There is a new tax bill (the “Bill”) gaining traction in Congress that could end the ability for you to remove assets from your taxable estate by way of making tax-free gifts to a grantor trust.
To state this in a bottom-line fashion, if you have not already created an irrevocable grantor trust that removes assets from your taxable estate, and you want to reduce your taxable estate, the Bill requires you to form such a trust or make certain amendments before it is enacted into law, which could happen as soon as October. Otherwise, any later formed grantor trusts will be includable in your taxable estate as a result of the Bill.
If you happen to already have a grantor trust that is designed to remove assets from your taxable estate, that is a great start because such trusts will be grandfathered by the Bill, so assets will continue to be kept out of your taxable estate. You, however, cannot gift or sell additional assets to a trust (or swap assets with the trust) once the Bill is enacted without causing a part of that trust to be pulled back into your taxable estate. Therefore, you not only need to have an irrevocable “completed gift” grantor trust in existence before the date of the Bill’s enactment (again, which can be as soon as next month), but you must also transfer all the intended assets into the trust by that time.
As time will likely be of the essence, you should consider placing assets into a grantor trust before the Bill’s enactment into law.
What is a taxable estate? For now, an individual can have an estate of up to $11,700,000 without incurring any federal gift or estate tax. The Bill will likely reduce that threshold amount to around $6,000,000 (i.e., to about half). Therefore, if you fund a properly designed grantor trust with $11,700,000 before October (or whatever date the Bill becomes law), you will have successfully removed an extra $5,700,000 from your taxable estate (not to mention all the subsequent appreciation thereon and income therefrom).
What if I can transfer only $6,000,000 or less? Does that mean that I cannot get any benefit from acting now? To the contrary, gifts of $6,000,000 or less before the date of the Bill’s enactment can still reap great rewards. For example: you would still have a trust that allows you to enjoy the current grantor trust rules, which continue to whittle down your taxable estate by having you be responsible to pay the income taxes on the trust’s earnings (allowing the trust to grow tax-free at a more exponential rate); you can still add and sell assets tax-free to the trust before the Bill is enacted into law so that the trust can grow in value and accumulate income free of any estate or generation-skipping transfer taxes; and depending on how the final law will read (since it is all still in a state of flux), you can still engage in certain transactions with the trust tax-free (e.g., paying rent to the trust for use of its assets). Pre-enactment sales to the trust may be able to further reduce estate taxes if, for example, your tax-free sale of assets to the trust is in return for a “self-cancelling installment note,” which incurs no estate taxes, unless the new law ends up squelching that strategy). In any event, these benefits would not be available if you do not form the trust until after the Bill is enacted.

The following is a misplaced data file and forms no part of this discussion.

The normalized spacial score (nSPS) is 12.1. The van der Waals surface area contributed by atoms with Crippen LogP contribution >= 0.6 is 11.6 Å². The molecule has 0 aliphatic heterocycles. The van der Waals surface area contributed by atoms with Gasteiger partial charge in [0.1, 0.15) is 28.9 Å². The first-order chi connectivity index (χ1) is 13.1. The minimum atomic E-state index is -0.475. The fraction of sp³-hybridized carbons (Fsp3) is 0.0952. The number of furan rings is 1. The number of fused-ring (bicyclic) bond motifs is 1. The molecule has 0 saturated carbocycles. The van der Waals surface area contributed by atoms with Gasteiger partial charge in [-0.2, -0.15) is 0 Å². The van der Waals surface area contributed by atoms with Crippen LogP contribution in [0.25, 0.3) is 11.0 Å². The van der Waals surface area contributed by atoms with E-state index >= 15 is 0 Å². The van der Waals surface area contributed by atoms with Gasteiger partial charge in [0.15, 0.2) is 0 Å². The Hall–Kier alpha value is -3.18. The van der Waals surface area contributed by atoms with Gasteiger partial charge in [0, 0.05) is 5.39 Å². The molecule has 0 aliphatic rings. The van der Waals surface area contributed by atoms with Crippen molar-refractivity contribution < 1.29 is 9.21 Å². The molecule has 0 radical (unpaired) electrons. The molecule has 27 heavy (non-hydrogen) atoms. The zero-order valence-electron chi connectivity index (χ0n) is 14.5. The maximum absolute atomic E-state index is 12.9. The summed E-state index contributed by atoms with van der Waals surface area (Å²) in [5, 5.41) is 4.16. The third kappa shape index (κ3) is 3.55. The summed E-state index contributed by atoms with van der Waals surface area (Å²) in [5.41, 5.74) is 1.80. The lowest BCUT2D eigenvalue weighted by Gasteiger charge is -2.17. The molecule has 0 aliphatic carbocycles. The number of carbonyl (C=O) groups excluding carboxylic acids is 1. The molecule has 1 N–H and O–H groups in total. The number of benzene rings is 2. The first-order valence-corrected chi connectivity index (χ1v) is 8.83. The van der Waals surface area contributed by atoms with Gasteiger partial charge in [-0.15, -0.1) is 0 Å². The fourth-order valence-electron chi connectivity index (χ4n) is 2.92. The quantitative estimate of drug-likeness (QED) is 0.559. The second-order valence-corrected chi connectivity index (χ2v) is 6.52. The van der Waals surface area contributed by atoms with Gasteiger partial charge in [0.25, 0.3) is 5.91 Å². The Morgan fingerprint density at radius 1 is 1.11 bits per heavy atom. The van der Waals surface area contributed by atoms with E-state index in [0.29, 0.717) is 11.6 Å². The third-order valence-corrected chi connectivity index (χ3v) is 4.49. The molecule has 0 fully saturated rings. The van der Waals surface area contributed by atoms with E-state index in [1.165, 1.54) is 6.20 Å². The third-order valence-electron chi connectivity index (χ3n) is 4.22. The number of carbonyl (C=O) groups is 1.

What is the estate tax rate? Currently the estate rate is 40% of the taxable estate’s value. The Bill would keep that rate intact. Once you have a taxable estate, you could be at the mercy of whatever Congress determines the rate should be at any given time. This can be an unsettling thought for some knowing that the governmental fiscal goals are aimed at “taxing the rich.”
Estate tax savings. For sake of argument and easy math, let’s assume that in the future, in the year of your death, the estate tax rate is 50%. If you were successful this month in shielding an extra $5,700,000 (even if those assets never appreciate over the rest of your life), you and your family avoid almost $3,000,000 in estate taxes (and likely much more considering the appreciating values of such assets and accumulated related income thereon).
If you can afford making gifts to a trust that benefits you and your family, this may be the time to commit, especially considering that the ability to take advantage of discounting the valuation of any gifts will also be greatly curtailed under the Bill.
Of course, the Bill is not yet law, and still needs to be approved by Congress and the President. Interim debates about the Bill’s final passage will surely result in changes to how the Bill’s final version will read when enacted into law, and may delay its passage, but the current proposals are the best indicator we have for the likely soon-to-be planning landscape.
However, regardless of whether the BIll passes, whether in a similar form to its current proposal or with significant alterations, action now would still be beneficial. The estate tax exemption is already scheduled to decrease at the start of 2026 under current law, and even if the Bill does not pass, the exemption may be reduced sooner by Congress. Additionally, the grantor trust provisions have been on the radar for some time as well, though this is one of the first significant bills amending those provisions. As a result, if you act now, even if the Bill does not pass, you will already be prepared for any potential future changes, as well as the already scheduled exemption reduction in 2026. Thus, regardless of what occurs with the Bill, you will have locked in the benefits of the current law, which will eliminate the need to scramble to address any changes that may occur in the future.